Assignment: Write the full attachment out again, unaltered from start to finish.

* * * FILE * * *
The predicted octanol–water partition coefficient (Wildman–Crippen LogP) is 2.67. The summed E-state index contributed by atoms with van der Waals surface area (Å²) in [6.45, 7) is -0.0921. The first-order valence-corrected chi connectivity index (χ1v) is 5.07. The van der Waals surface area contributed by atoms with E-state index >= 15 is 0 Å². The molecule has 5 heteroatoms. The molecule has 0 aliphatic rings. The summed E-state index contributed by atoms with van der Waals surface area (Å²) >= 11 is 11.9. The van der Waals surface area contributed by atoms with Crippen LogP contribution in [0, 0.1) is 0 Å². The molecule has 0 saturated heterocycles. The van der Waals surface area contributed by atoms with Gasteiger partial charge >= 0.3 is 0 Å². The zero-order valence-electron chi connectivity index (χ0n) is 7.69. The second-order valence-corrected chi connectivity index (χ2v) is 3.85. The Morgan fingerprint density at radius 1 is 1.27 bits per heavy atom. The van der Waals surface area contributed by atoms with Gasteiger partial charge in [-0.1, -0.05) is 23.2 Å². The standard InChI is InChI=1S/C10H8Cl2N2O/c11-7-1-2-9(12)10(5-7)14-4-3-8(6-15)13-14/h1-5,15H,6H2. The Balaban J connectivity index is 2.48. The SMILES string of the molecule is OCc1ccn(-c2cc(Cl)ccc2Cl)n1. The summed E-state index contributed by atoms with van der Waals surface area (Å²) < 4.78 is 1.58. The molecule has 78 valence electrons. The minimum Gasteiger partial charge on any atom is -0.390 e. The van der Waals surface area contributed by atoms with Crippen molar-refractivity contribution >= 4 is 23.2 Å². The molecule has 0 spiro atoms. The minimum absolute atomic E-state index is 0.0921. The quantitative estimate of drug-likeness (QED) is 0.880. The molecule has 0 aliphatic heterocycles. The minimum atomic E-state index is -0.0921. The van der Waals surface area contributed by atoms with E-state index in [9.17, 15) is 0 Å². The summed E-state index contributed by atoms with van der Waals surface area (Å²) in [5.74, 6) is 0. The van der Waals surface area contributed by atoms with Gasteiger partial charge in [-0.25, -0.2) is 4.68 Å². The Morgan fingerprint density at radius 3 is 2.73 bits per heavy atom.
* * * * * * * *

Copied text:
The predicted octanol–water partition coefficient (Wildman–Crippen LogP) is 2.67. The summed E-state index contributed by atoms with van der Waals surface area (Å²) in [6.45, 7) is -0.0921. The first-order valence-corrected chi connectivity index (χ1v) is 5.07. The van der Waals surface area contributed by atoms with E-state index >= 15 is 0 Å². The molecule has 5 heteroatoms. The molecule has 0 aliphatic rings. The summed E-state index contributed by atoms with van der Waals surface area (Å²) >= 11 is 11.9. The van der Waals surface area contributed by atoms with Crippen LogP contribution in [0, 0.1) is 0 Å². The molecule has 0 saturated heterocycles. The van der Waals surface area contributed by atoms with Gasteiger partial charge >= 0.3 is 0 Å². The zero-order valence-electron chi connectivity index (χ0n) is 7.69. The second-order valence-corrected chi connectivity index (χ2v) is 3.85. The Morgan fingerprint density at radius 1 is 1.27 bits per heavy atom. The van der Waals surface area contributed by atoms with Gasteiger partial charge in [-0.1, -0.05) is 23.2 Å². The standard InChI is InChI=1S/C10H8Cl2N2O/c11-7-1-2-9(12)10(5-7)14-4-3-8(6-15)13-14/h1-5,15H,6H2. The Balaban J connectivity index is 2.48. The SMILES string of the molecule is OCc1ccn(-c2cc(Cl)ccc2Cl)n1. The summed E-state index contributed by atoms with van der Waals surface area (Å²) < 4.78 is 1.58. The molecule has 78 valence electrons. The minimum Gasteiger partial charge on any atom is -0.390 e. The van der Waals surface area contributed by atoms with Crippen molar-refractivity contribution >= 4 is 23.2 Å². The molecule has 0 spiro atoms. The minimum absolute atomic E-state index is 0.0921. The quantitative estimate of drug-likeness (QED) is 0.880. The molecule has 0 aliphatic heterocycles. The minimum atomic E-state index is -0.0921. The van der Waals surface area contributed by atoms with E-state index in [9.17, 15) is 0 Å². The summed E-state index contributed by atoms with van der Waals surface area (Å²) in [5.74, 6) is 0. The van der Waals surface area contributed by atoms with Gasteiger partial charge in [-0.25, -0.2) is 4.68 Å². The Morgan fingerprint density at radius 3 is 2.73 bits per heavy atom.